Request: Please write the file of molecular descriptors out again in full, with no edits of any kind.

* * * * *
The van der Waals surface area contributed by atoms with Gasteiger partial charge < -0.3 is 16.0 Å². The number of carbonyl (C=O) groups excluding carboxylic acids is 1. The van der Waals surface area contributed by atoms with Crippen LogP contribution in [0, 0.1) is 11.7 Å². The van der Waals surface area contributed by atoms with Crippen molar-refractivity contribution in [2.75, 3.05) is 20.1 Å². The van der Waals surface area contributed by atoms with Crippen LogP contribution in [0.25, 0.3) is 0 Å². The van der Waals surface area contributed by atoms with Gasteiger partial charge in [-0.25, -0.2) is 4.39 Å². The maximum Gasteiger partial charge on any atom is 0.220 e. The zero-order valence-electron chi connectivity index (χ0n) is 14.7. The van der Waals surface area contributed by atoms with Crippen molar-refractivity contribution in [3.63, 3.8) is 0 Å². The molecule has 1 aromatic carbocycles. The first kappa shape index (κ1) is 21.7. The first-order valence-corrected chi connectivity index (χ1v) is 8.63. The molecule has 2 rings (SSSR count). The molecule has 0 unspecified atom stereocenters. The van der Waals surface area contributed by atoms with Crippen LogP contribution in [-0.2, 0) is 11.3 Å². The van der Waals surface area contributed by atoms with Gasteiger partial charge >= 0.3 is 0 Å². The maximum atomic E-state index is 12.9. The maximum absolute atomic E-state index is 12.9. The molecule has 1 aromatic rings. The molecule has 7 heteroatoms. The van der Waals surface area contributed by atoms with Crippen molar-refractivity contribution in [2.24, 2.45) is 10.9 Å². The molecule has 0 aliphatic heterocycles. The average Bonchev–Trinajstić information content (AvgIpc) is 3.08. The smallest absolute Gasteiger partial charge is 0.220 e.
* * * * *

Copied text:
The van der Waals surface area contributed by atoms with Gasteiger partial charge < -0.3 is 16.0 Å². The number of carbonyl (C=O) groups excluding carboxylic acids is 1. The van der Waals surface area contributed by atoms with Crippen LogP contribution in [0, 0.1) is 11.7 Å². The van der Waals surface area contributed by atoms with Crippen molar-refractivity contribution in [2.75, 3.05) is 20.1 Å². The van der Waals surface area contributed by atoms with Crippen LogP contribution in [0.25, 0.3) is 0 Å². The van der Waals surface area contributed by atoms with Gasteiger partial charge in [-0.25, -0.2) is 4.39 Å². The maximum Gasteiger partial charge on any atom is 0.220 e. The zero-order valence-electron chi connectivity index (χ0n) is 14.7. The van der Waals surface area contributed by atoms with Crippen molar-refractivity contribution in [3.63, 3.8) is 0 Å². The molecule has 1 aromatic carbocycles. The first kappa shape index (κ1) is 21.7. The first-order valence-corrected chi connectivity index (χ1v) is 8.63. The molecule has 2 rings (SSSR count). The molecule has 0 unspecified atom stereocenters. The van der Waals surface area contributed by atoms with Crippen LogP contribution in [-0.2, 0) is 11.3 Å². The van der Waals surface area contributed by atoms with Gasteiger partial charge >= 0.3 is 0 Å². The maximum atomic E-state index is 12.9. The maximum absolute atomic E-state index is 12.9. The molecule has 1 aromatic rings. The molecule has 7 heteroatoms. The van der Waals surface area contributed by atoms with Crippen molar-refractivity contribution in [2.24, 2.45) is 10.9 Å². The molecule has 0 aliphatic heterocycles. The average Bonchev–Trinajstić information content (AvgIpc) is 3.08. The smallest absolute Gasteiger partial charge is 0.220 e.